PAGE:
CSI: Season 12 (DVD)

Like most people, I have a few favorite shows that I have to catch every week. Unlike most people I have waaayyy too many of these favorite shows. So when I hear about a new show that I ‘just have to watch’, I’m generally very skeptical as I only have so many hours in the day to get in some quality viewing. For a long time I shied away from most ‘cop shows’, because the few I had tried to get into in the 90’s left me kind of cold. They were all the same, with semi-interesting characters, dull plots, car chases and shoot-outs.

I had the same reaction a about a dozen years ago when I had several friends tell me to watch “CSI: Crime Scene Investigation.” I was way too busy and just couldn’t find the time to give it a chance. Thanks to Paramount Home Entertainment, I’ve learned I really need to listen to my friends a little more often. A few short years ago, they released the entire 1st season on DVD which gave me the opportunity to sit down and ‘give her a spin.’

What I expected to be another run of the mill cop show, turned out to be one of the best and most original TV dramas I had seen in recent years.  There of course, have been many copycats since.

Originally I was going to just watch a few episodes and get a cross section idea of the scope of the show so I could get an overall opinion to share in my review. Instead, I was completely hooked and ended up watching all 23 over the course of a few days. Each time my wife and I finished an episode we looked over at one another and said… “One more?” Sleep and I had officially parted ways. Which is repeated every time a new season hits my doorstep.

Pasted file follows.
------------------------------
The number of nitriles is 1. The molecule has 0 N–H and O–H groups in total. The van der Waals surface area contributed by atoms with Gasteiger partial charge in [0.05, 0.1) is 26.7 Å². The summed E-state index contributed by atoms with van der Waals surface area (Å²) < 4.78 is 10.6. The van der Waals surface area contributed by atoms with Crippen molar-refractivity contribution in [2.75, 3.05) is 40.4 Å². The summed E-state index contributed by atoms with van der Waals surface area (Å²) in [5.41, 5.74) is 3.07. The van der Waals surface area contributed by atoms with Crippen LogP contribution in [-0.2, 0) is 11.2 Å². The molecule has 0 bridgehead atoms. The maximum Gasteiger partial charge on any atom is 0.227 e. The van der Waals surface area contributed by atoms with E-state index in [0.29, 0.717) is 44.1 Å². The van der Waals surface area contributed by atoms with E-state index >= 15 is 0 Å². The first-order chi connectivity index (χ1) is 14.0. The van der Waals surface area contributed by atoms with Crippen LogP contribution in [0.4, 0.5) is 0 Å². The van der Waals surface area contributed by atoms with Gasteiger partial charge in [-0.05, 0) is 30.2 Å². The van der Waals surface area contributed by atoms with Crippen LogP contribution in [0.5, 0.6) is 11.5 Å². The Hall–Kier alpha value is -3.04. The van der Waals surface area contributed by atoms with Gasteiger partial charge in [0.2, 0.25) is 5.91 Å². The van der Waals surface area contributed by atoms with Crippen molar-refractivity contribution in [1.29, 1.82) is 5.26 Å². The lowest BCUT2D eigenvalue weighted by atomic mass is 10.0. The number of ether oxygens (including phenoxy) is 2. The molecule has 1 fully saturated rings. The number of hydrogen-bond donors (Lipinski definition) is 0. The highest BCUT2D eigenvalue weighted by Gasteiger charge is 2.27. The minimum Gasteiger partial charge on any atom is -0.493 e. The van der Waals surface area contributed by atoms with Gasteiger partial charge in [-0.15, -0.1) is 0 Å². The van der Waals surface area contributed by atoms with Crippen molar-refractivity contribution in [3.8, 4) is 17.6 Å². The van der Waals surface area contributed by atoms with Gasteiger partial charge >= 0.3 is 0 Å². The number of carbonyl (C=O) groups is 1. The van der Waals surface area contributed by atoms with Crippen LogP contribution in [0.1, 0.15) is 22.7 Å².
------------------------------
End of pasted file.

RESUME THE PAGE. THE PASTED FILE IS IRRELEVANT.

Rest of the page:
“CSI: Crime Scene Investigation” was and is s original in that it avoids nearly all the conventional action sequences that most police dramas need to survive. It’s a show that really makes you think, as each episode is a puzzle waiting to be solved. Some episodes have more than one plot, while others would pull all the members of the CSI team together to solve one big crime. The pieces of the puzzle are presented in flashback version of the crimes, based on suppositions or lies. But more interesting is the way the physical evidence is shown. Utilizing creative cinematography, the camera often zooms in close to give us, at times, a microscopic perspective of the smallest items; hairs, blood drops, etc… Other times we are given a ‘bullet’s eye’ view of the damage that can be done to the human body.

As a show simply cannot survive on cool cinematography alone, “CSI: Crime Scene Investigation” also consistently delivers stories that are really well-plotted. Each episode is intricately woven, and though it is fast paced it never seems rushed. The show’s writers are careful in making sure no fact of the case is missed in case you want to play detective right along with the CSI team. In the 1st season none of the stories seemed too far-fetched and were unfortunately all too realistic at times. I say unfortunately, because where some shows glorify the violence they present; “CSI: Crime Scene Investigation” offers an unflinching view of how horrible, sadistic and sickening acts of violence can be. And it also goes beyond the physicality of the acts to show the tragic effect it has on the victim’s family.